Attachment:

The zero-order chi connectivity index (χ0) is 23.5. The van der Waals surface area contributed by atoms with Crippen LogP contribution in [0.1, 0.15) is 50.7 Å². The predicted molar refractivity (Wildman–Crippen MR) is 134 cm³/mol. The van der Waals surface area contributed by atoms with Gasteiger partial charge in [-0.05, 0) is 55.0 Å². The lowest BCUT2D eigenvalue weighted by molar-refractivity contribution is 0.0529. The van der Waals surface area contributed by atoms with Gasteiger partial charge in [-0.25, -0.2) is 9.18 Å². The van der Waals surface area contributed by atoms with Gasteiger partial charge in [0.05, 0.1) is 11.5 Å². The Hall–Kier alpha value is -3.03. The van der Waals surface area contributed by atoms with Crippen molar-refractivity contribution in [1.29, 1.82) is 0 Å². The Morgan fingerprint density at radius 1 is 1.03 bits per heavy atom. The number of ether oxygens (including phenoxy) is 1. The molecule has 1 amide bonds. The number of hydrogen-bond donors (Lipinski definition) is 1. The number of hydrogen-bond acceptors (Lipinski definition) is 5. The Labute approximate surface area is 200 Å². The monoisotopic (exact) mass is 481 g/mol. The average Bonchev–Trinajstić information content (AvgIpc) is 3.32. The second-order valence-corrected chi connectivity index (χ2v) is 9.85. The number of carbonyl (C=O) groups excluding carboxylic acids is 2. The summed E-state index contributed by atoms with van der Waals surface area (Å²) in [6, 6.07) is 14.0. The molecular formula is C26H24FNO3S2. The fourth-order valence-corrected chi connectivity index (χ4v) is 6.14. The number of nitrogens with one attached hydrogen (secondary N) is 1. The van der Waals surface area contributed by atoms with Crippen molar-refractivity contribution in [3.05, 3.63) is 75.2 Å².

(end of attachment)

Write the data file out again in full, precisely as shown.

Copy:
The zero-order chi connectivity index (χ0) is 23.5. The van der Waals surface area contributed by atoms with Crippen LogP contribution in [0.1, 0.15) is 50.7 Å². The predicted molar refractivity (Wildman–Crippen MR) is 134 cm³/mol. The van der Waals surface area contributed by atoms with Gasteiger partial charge in [-0.05, 0) is 55.0 Å². The lowest BCUT2D eigenvalue weighted by molar-refractivity contribution is 0.0529. The van der Waals surface area contributed by atoms with Gasteiger partial charge in [-0.25, -0.2) is 9.18 Å². The van der Waals surface area contributed by atoms with Gasteiger partial charge in [0.05, 0.1) is 11.5 Å². The Hall–Kier alpha value is -3.03. The van der Waals surface area contributed by atoms with Crippen molar-refractivity contribution in [1.29, 1.82) is 0 Å². The Morgan fingerprint density at radius 1 is 1.03 bits per heavy atom. The number of ether oxygens (including phenoxy) is 1. The molecule has 1 amide bonds. The number of hydrogen-bond donors (Lipinski definition) is 1. The number of hydrogen-bond acceptors (Lipinski definition) is 5. The Labute approximate surface area is 200 Å². The monoisotopic (exact) mass is 481 g/mol. The average Bonchev–Trinajstić information content (AvgIpc) is 3.32. The second-order valence-corrected chi connectivity index (χ2v) is 9.85. The number of carbonyl (C=O) groups excluding carboxylic acids is 2. The summed E-state index contributed by atoms with van der Waals surface area (Å²) in [6, 6.07) is 14.0. The molecular formula is C26H24FNO3S2. The fourth-order valence-corrected chi connectivity index (χ4v) is 6.14. The number of nitrogens with one attached hydrogen (secondary N) is 1. The van der Waals surface area contributed by atoms with Crippen molar-refractivity contribution in [3.05, 3.63) is 75.2 Å².